What The COVID-19 Pandemic Has Done To American Life Expectancy

The last couple of years has taken their toll on life expectancy. According to a new report from the Centers for Disease Control and Prevention (CDC), American life expectancy has plunged for the second straight year. In 2020, life expectancy was 77 years of age, which was a four-year drop from 2019. For 2021, the provisional data indicates that life expectancy dropped to 76.1 years, the lowest since 1996. The CDC report states that the nearly one-year decline in life expectancy between 2020 and 2021 is largely related to higher mortality due to COVID-19, which comprised 50% of the decline in life expectancy. Unintentional deaths — the majority of which were due to drug overdose — were the next biggest contributor.

Broken down by gender, male life expectancy declined a full year from 74.2 years in 2020 to 73.2 in 2021. Women did slightly better, losing a little less than a year, dropping from 79.9 years to 79.1. COVID was the largest cause of the decline in life expectancy for both men and women, per the CDC.

Whether life expectancy will turn around in 2022 remains unclear. Robert Anderson, chief of mortality statistics at CDC's National Center for Health Statistics (which issued the report), commented on life expectancy. He told HealthDay News that whether there is a continued decline will depend on COVID and other factors over the fall and winter.

Is it possible to lengthen your life?

While the COVID-19 pandemic has played a significant role in the decline in life expectancy in the United States, heart disease, cancer, diabetes, and other chronic diseases were already putting people at risk of a shorter life span, per the National Institutes of Health.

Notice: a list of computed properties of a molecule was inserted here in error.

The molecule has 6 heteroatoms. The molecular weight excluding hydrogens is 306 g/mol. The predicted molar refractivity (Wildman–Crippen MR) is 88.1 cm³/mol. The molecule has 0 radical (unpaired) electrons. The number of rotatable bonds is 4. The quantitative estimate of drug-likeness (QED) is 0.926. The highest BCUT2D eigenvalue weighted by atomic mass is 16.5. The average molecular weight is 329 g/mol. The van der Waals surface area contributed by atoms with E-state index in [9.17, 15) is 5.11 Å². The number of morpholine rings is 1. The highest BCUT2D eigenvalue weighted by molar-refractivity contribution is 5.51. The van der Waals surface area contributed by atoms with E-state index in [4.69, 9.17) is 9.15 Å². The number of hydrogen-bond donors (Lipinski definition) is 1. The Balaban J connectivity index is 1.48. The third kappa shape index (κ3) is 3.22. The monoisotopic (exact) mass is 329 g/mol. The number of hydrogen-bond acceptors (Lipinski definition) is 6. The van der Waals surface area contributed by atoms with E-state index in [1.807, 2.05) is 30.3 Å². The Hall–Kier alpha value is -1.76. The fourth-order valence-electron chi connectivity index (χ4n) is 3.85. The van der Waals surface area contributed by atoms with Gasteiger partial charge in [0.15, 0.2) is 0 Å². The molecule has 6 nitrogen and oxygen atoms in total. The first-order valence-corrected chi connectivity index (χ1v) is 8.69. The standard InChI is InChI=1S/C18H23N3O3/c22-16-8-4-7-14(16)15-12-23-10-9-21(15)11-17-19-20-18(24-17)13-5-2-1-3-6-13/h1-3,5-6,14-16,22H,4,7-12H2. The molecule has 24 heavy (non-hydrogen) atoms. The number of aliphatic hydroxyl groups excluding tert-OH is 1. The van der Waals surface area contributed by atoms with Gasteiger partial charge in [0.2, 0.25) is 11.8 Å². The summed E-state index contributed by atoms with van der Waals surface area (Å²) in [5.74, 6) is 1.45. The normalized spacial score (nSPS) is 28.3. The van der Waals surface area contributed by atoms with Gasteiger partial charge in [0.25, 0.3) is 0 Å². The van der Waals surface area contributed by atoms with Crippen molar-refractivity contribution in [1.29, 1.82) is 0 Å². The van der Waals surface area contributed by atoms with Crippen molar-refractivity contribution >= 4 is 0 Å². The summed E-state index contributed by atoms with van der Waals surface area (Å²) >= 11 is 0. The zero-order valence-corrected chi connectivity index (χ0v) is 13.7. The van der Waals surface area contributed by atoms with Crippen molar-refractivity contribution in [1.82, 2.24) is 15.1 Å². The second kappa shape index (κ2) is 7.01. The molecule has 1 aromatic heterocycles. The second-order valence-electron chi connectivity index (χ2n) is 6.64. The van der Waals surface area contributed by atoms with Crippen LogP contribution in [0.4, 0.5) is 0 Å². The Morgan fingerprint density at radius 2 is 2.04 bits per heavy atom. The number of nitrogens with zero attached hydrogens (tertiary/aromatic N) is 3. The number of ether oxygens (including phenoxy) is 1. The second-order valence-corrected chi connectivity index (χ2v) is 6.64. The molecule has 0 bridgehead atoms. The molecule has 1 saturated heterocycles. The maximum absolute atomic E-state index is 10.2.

However, experts continue to research what you can do to improve your health. Unsurprisingly, the results point to dedicating yourself to a healthy lifestyle. For instance, a 2020 study published in PLOS Medicine revealed that middle-aged people who have multiple health problems can expect to live up to seven years longer if they include exercise and a healthy diet as part of their lifestyle. The study was limited in that most of the participants were Caucasian. However, the researchers believe that studies including a more diverse population will likely show similar positive results, per the National Institute for Health and Care Research.

As far as specific measures you can take, the Harvard T.H. Chan School of Public Health recommends a healthy diet, exercising regularly, maintaining healthy body weight, watching your alcohol intake, and refraining from smoking. The results of a 2018 study published in Circulation revealed that if you simply maintain these five healthy habits, you have a chance of getting a whopping 10 additional years or more of life expectancy.